School director Sim Mech talks about how to manage the school
and have a healthy, friendly environment
© UNICEF Cambodia/2016/Chanthea Chaing
Prey Veng province, Cambodia, December 2016: Preah Reach Meanchey is a rural primary school located on pagoda land in Baphnom district, Prey Veng province. With 318 students, including 152 girls and 29 preschool students, as well as seven teachers, it’s a busy place. Even though it is in a rural area, the facilities, especially water, sanitation and hygiene (WASH) facilities have been functioning well since they were provided with support from AEON and the Japan Committee for UNICEF (JCU) in 2003.
It’s an impressive track record – but what is it about this school that has made it able to operate and maintain its facilities for more than 10 years?
The answer could lie with the school director, Mr Sim Mech, who has been in the role since 2010, after spending 16 years as the deputy director. Mr Mech has made a point of making sure some key Khmer hygiene messages are embedded into everyday life at the school. ‘Rosnov Saart’, ‘Phouek Saart’ and ‘Houb Saart’ mean ‘live in a clean environment’, ‘drink safe water’ and ‘eat healthy food’.
Before starting the new academic year, Mr Mech coordinates with the teachers and the school support committee to develop an annual work plan. They discuss and prioritize proposed activities based on the school’s needs, and come up with strategies.
The strategies include allocating the Government’s Programme Budget and School Improvement Grant budget, inviting parents and the community to join in the first day of term, and giving a presentation on the school’s work plan.
The director calls for ‘friends’ to support the school and talks about what the school needs during Buddhist celebrations at the pagoda. There is a ‘door-to-door’ school development programme, where Mr Mech and the teachers volunteer to go to each household and talk about what the school needs. They also sell mangoes from a few trees that grow in the school yard and direct the proceeds towards school activities. Mr Mech, the teachers and students planted the trees.
The budget and expenditures are recorded and shared during a school meeting. According to Mr Mech, this creates a sense of ownership and makes parents feel involved in running the school. The community and supporters always receive a letter of thanks for their support.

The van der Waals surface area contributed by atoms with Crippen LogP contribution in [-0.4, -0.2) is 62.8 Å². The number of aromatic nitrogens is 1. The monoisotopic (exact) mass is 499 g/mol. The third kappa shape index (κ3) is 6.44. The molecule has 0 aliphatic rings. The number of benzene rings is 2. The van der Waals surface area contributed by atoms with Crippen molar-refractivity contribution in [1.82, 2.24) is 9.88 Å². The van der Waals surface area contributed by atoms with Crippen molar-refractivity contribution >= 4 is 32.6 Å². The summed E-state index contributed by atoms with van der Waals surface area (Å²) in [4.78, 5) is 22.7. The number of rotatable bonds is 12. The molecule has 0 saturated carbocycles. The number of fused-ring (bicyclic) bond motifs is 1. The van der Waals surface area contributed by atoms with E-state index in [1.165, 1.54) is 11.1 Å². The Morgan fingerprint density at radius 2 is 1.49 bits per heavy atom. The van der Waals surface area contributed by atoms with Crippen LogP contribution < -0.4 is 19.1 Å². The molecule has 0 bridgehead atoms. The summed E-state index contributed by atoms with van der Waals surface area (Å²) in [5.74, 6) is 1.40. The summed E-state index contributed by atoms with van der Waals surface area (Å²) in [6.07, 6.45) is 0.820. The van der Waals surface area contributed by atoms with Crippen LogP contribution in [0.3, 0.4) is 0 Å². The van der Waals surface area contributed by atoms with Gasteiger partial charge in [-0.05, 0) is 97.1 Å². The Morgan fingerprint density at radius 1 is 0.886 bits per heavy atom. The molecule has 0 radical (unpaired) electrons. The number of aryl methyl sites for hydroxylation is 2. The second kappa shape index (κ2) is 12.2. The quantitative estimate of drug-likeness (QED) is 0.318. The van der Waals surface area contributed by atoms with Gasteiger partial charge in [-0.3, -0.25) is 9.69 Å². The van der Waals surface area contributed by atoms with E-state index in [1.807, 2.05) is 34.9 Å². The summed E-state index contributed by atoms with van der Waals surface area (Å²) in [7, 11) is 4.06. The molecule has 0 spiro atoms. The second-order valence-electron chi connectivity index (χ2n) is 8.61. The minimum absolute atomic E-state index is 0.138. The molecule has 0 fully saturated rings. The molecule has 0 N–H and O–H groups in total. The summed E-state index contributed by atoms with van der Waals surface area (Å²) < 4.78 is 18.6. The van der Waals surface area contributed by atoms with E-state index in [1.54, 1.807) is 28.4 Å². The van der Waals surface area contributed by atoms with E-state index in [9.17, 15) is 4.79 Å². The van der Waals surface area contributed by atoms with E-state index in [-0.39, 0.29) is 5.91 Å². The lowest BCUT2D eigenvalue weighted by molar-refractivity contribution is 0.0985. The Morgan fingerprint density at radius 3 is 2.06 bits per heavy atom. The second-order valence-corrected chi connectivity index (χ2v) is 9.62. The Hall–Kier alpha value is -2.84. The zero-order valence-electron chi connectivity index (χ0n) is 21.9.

The school’s bathrooms are assessed to make sure they are clean and working well
©Institute of Technology Cambodia/2015/Un Sokcheng
The accounts, budget and expenditure are transparent
©UNICEF Cambodia/2016/Chanthea Chaing
“The budget must be transparent, with clear targets and proof of purchases,” Mr Mech said. “That creates participation, involvement and support from teachers, the school support committee and the community.”
To make the most of the budget, Mr Mech, the teachers and students often do minor repairs around the school. Each Thursday is called School Labour Day, and everyone helps out. They pay for the materials themselves, and take advantage of Mr Mech’s construction experience for the labour.
The success of this school is a direct result of Mr Mech’s commitment and leadership.
“I had hardship when I was young, but I loved education,” he said. “That made me passionate about doing this for my community and the next generation.”
At the national level, only slightly more than half of all primary schools have access to water supply and slightly more than four fifths have toilets (58.1% and 85.9% respectively). These figures are not taken into account of functionality and cleanliness. With more school champions like Mr Mech in rural Cambodian communities, Cambodia will achieve its commitment of universal access to water, sanitation and hygiene by 2025, as stated in the National Strategic Plan for Rural Water Supply, Sanitation and Hygiene 2014–2025.
In 2016, UNICEF’s water, sanitation and hygiene (WASH) programme, in collaboration with NGOs RainWater Cambodia, MuslimAid and BoRDA, and with AEON/JCU funding, has helped improve water and sanitation facilities and hygiene education in 123 schools in the three provinces of Prey Veng, Kampong Thom and Kampong Speu. This school, one of the 123 schools, received a 35 cubic metre rainwater harvesting tank, renewed six toilet blocks, and built two new toilet blocks and group hand-washing stations. It also educated students and communities about WASH, including the need to maintain facilities. As a result, under the leadership of director Sim Mech, more funding was mobilized from the community which helped transform the school’s WASH facilities into a healthy environment for the students.
New facilities provided in 2016 under AEON/JCU support in
Preah Reach Meanchey primary school
©PDRD Prey Veng/2016/Mao Chhunheang